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[ The PC Guide | Systems and Components Reference Guide | Motherboard and System Devices | System BIOS | BIOS Components and Features ]

BIOS Updates and The Flash BIOS

As you can see by looking at the rest of the information on the BIOS, it is a very important program indeed. Its quality and modernness determine the features and capabilities of your machine to a large degree. The most famous example of this is support for IDE/ATA hard disks over 504 MB; the only change necessary to support these larger drives in most cases is a BIOS capable of doing the geometry translation. There are other examples as well; many motherboard manufacturers are able to expand the capabilities of their boards, or fix problems with them, by making changes to the BIOS and either giving free downloads or selling upgrades, just as software application houses like Microsoft, Lotus, etc. do.

The BIOS program in your PC is programmed into a read-only memory (ROM). ROMs are, of course, not rewriteable the way RAM is; that is why they are called "read-only". This presents a problem when you want to update your BIOS. In "the old days" when you wanted to update your BIOS, the manufacturer sent you a new BIOS chip; you opened the box, pulled out the old chip, and put the new one in. Needless to say, this is a pain. Fortunately, technology came to the rescue through the invention of the flash BIOS. Some machines still require the physical upgrade but by using the flash BIOS, most newer machines can upgrade using special software without having to open the case at all.

Machines with flash BIOS capability use a special type of BIOS ROM called an EEPROM; this stands for "Electrically Erasable Programmable Read-Only Memory". As you can probably tell by the name, this is a ROM that can be erased and re-written using a special program. This procedure is called flashing the BIOS and a BIOS that can do this is called a flash BIOS. The advantages of this capability are obvious; no need to open the case to pull the chip, and much lower cost.

Many motherboards have a special "safety feature" to prevent accidental (or malicious) changes to the flash BIOS--a jumper that must be changed before performing a flash BIOS upgrade. While this is a security feature, it also obviates one of the great advantages of the flash BIOS, namely not having to open the case! Your motherboard manual will tell you whether you have a jumper or not. With the increasing commonality of viruses that can change flash BIOS code, this may soon be a feature on every motherboard.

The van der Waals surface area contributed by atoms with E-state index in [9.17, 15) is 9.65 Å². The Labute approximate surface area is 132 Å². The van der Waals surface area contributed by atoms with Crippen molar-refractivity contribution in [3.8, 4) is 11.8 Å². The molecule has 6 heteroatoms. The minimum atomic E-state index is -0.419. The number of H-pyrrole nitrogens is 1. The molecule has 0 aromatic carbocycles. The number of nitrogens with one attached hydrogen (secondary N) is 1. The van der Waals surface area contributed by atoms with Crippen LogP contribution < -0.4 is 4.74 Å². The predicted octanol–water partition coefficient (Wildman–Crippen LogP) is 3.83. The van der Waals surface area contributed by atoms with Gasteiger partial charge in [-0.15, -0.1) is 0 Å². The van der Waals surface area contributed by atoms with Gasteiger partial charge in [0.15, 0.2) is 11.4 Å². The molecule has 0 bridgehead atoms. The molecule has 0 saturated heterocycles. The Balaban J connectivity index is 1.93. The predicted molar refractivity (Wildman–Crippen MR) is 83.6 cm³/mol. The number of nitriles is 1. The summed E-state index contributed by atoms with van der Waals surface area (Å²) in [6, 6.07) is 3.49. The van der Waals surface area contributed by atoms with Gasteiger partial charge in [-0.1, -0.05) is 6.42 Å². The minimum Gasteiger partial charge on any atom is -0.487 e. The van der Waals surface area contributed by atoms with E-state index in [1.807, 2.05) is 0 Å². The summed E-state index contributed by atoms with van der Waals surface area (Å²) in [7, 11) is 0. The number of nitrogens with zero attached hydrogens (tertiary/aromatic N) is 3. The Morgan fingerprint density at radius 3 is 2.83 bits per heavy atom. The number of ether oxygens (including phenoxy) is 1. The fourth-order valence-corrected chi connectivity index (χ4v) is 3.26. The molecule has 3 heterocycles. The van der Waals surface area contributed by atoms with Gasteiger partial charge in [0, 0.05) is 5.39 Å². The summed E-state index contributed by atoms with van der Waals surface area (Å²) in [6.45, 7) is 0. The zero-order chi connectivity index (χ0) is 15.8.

There is one big disadvantage to using the flash process to upgrade your BIOS. While the BIOS is actually being flashed, it is in a very vulnerable state. If you are really unlucky and something very bad happens in the middle of the upgrade (for example, a power outage), it is possible to end up with a corrupted BIOS chip. You can also end up with a corrupted system if you boot the wrong flash BIOS image into the chip--motherboard manufacturers usually use an unintelligent, universal flash program that will happily program the entirely wrong BIOS image into your system if you tell it to! Fortunately, some manufacturers are now making these programs smarter. For example, Award's flash program checks the name of the image file against the model of motherboard and will complain if there is a mismatch. (Good idea, guys!)

If your system becomes corrupted to the point where it will not boot, you are in a catch-22. Your BIOS is corrupted, so you can't boot the PC, and since you can't boot the PC there's no conventional way to re-flash the BIOS. See this section in the troubleshooter for ideas on recovering from this problem.

Fortunately, BIOS chip corruption is quite rare; the BIOS is a small program and flashing it usually takes only a few seconds. Still, it's not something to try in the middle of a thunderstorm, and I try to use a UPS when doing this type of work, if possible. And be sure you are using the right BIOS image.

Next: The Boot Block


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